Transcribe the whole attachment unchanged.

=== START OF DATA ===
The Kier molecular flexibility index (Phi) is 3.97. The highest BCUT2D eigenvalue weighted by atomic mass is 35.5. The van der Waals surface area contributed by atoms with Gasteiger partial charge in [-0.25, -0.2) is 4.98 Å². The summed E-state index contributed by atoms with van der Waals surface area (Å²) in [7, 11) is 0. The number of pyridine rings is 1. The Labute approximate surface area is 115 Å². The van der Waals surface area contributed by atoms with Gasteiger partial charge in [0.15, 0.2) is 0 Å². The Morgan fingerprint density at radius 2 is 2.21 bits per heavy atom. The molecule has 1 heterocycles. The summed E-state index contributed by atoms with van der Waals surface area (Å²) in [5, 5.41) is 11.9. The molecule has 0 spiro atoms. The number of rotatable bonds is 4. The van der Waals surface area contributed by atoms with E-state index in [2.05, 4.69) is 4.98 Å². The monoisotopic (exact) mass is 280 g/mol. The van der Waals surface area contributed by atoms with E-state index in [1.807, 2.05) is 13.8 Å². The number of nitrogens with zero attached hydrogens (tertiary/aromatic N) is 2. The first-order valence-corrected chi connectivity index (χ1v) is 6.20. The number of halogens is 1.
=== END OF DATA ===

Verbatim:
The Kier molecular flexibility index (Phi) is 3.97. The highest BCUT2D eigenvalue weighted by atomic mass is 35.5. The van der Waals surface area contributed by atoms with Gasteiger partial charge in [-0.25, -0.2) is 4.98 Å². The summed E-state index contributed by atoms with van der Waals surface area (Å²) in [7, 11) is 0. The number of pyridine rings is 1. The Labute approximate surface area is 115 Å². The van der Waals surface area contributed by atoms with Gasteiger partial charge in [0.15, 0.2) is 0 Å². The Morgan fingerprint density at radius 2 is 2.21 bits per heavy atom. The molecule has 1 heterocycles. The summed E-state index contributed by atoms with van der Waals surface area (Å²) in [5, 5.41) is 11.9. The molecule has 0 spiro atoms. The number of rotatable bonds is 4. The van der Waals surface area contributed by atoms with E-state index in [2.05, 4.69) is 4.98 Å². The monoisotopic (exact) mass is 280 g/mol. The van der Waals surface area contributed by atoms with E-state index in [1.807, 2.05) is 13.8 Å². The number of nitrogens with zero attached hydrogens (tertiary/aromatic N) is 2. The first-order valence-corrected chi connectivity index (χ1v) is 6.20. The number of halogens is 1.